As the police Eagle helicopter crew were being filmed warning ocean-goers about the dangers at sea ahead of Labour Weekend, a 111 call for help with a stranded kayaker came in.
The promotional police video turned into rescue footage as the team jumped into action, flying to the Manukau Harbour near Cornwallis Wharf to facilitate the operation.
The incident unfolded on Tuesday and the video has been uploaded to the New Zealand Police Facebook page.
What started out as an uneventful marketing exercise quickly turned dramatic as tactical flight officers Leah and Barry at the Eagle base in Auckland explained water safety for the camera.
"So when we get called to a water rescue job, quite often it'll be a fisherman that's been swept off the rocks, sometimes kayakers that have lost their kayak - they've fallen out of their kayak and they are in the water," Leah said.
As Barry chips in to explain about responding to incidents involving overdue people and how people need to be aware of just how quickly they can get into trouble, the emergency call comes in via Leah's mobile.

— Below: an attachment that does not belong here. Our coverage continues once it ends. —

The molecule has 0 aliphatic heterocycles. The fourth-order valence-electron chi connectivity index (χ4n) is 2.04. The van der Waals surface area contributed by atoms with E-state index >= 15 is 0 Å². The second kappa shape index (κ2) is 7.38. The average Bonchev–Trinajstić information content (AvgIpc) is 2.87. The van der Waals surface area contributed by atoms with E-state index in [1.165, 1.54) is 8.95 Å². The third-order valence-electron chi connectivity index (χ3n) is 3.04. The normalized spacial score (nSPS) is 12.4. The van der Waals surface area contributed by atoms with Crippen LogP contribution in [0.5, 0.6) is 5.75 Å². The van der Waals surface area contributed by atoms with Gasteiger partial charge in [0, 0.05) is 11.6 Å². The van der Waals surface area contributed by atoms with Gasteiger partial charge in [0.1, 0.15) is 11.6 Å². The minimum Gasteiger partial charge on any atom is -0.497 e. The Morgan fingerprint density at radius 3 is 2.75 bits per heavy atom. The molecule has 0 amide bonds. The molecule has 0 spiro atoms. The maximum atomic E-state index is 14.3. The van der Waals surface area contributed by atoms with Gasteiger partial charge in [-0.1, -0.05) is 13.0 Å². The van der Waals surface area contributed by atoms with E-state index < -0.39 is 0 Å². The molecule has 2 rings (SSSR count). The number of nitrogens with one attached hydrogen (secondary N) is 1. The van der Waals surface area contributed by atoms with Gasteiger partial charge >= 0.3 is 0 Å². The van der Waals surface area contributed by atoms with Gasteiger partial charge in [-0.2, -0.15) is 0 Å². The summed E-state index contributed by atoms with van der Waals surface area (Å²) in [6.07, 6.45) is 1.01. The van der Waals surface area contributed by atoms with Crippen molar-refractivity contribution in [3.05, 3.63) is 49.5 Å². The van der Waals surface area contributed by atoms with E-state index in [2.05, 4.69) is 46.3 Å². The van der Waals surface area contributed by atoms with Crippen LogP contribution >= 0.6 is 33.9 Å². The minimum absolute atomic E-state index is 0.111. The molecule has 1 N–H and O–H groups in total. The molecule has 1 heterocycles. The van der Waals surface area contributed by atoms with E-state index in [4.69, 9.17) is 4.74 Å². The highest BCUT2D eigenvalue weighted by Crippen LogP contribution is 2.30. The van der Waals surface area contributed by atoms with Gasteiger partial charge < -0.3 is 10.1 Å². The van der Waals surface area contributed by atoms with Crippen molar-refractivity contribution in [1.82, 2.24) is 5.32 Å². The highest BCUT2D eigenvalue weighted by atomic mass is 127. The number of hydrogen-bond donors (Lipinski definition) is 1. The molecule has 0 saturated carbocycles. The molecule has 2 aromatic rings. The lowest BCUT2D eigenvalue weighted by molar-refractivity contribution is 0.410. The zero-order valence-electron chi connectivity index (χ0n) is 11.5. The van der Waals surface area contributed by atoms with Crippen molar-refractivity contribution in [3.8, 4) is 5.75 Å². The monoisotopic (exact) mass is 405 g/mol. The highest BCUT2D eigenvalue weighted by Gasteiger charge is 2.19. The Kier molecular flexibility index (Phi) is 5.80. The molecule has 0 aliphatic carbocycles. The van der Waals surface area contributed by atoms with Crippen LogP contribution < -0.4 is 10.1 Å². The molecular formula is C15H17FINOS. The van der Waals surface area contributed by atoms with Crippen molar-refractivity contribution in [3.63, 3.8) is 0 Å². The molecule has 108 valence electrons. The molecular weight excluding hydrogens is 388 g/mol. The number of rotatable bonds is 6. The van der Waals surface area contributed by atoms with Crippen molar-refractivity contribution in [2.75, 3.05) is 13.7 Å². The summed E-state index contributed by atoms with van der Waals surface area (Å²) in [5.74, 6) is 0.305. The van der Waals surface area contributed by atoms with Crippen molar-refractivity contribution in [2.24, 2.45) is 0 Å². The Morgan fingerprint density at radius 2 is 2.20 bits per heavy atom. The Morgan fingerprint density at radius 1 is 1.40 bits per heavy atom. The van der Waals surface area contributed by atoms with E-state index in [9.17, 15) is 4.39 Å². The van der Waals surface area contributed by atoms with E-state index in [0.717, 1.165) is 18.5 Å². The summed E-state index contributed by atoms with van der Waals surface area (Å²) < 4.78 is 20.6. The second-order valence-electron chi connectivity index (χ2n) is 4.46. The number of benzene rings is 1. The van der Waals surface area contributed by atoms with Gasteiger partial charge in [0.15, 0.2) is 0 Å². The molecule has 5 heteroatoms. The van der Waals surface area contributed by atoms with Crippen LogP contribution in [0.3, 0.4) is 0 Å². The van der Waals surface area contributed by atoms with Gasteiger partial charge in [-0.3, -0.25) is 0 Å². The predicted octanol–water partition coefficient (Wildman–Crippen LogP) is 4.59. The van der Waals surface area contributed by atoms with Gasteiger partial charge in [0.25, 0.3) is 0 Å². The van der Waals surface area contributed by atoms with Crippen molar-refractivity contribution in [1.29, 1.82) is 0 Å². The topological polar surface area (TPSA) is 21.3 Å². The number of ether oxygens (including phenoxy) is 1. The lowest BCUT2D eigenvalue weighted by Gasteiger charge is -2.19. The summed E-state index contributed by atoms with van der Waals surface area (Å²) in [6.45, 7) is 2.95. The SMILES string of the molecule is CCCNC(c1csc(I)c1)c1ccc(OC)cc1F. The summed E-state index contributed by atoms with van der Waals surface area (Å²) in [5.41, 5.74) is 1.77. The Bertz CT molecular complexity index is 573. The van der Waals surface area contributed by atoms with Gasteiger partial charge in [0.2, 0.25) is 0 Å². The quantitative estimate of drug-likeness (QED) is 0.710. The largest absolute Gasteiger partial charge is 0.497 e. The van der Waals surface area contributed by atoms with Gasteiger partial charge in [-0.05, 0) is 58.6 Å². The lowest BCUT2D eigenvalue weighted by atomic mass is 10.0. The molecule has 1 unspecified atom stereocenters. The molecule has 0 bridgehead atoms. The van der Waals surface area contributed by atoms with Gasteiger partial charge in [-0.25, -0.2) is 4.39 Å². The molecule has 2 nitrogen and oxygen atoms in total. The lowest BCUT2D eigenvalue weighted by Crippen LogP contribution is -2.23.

"There's a girl who took my kayak out and the wind is just taking her away, and the current is so strong and she's drifting and she's calling for help - she's screaming," the 111 caller desperately tells the operator.
"You've got a 1W coming in now [water/sea rescue]," an off-camera voice tells the pair. "A lady off Cornwallis has borrowed a kayak and she's being dragged out to sea, off-shore."
The team is dispatched.
"From the wharf I think it's 2-3 kilometres out and just sucking the kayak out, so quick," the frantic caller tells the 111 operator.
The kayaker is a tiny dot when the helicopter crew spot her from the air.
Eagle tells the kayaker over a loud speaker "help is on the way".
The Waiuku Coastguard arrives to take the woman back to shore.
Afterward, Barry tells the camera the kayaker was probably inexperienced and should not have been kayaking in such windy conditions on an outgoing tide.
"She did get into trouble, and you can get into trouble very quickly on the water, and she was getting swept out.
"Once they're in the water, if they can't swim, if they're not experienced, they're in serious trouble. And it is not a nice thing when we are searching the coastline and you do locate a body."
Leah reinforced the message.
"That body of water is very unforgiving on an outgoing tide. It was very windy down there," she said.
"There's a lot of things people can do, prevention measures, before they even step a foot in the water.
"That starts with letting someone know where you are going, when you're expected to be back, having a point of contact on you where if you get into trouble you can call for help, being aware of the water conditions you're going into - you know incoming tides, outgoing tides, the size of the swells, you need to be prepared for the worst."
The relief in the caller's voice seeing the woman rescued ends the video.
"Ohhhh, really, really wonderful, wonderful service. God bless New Zealand."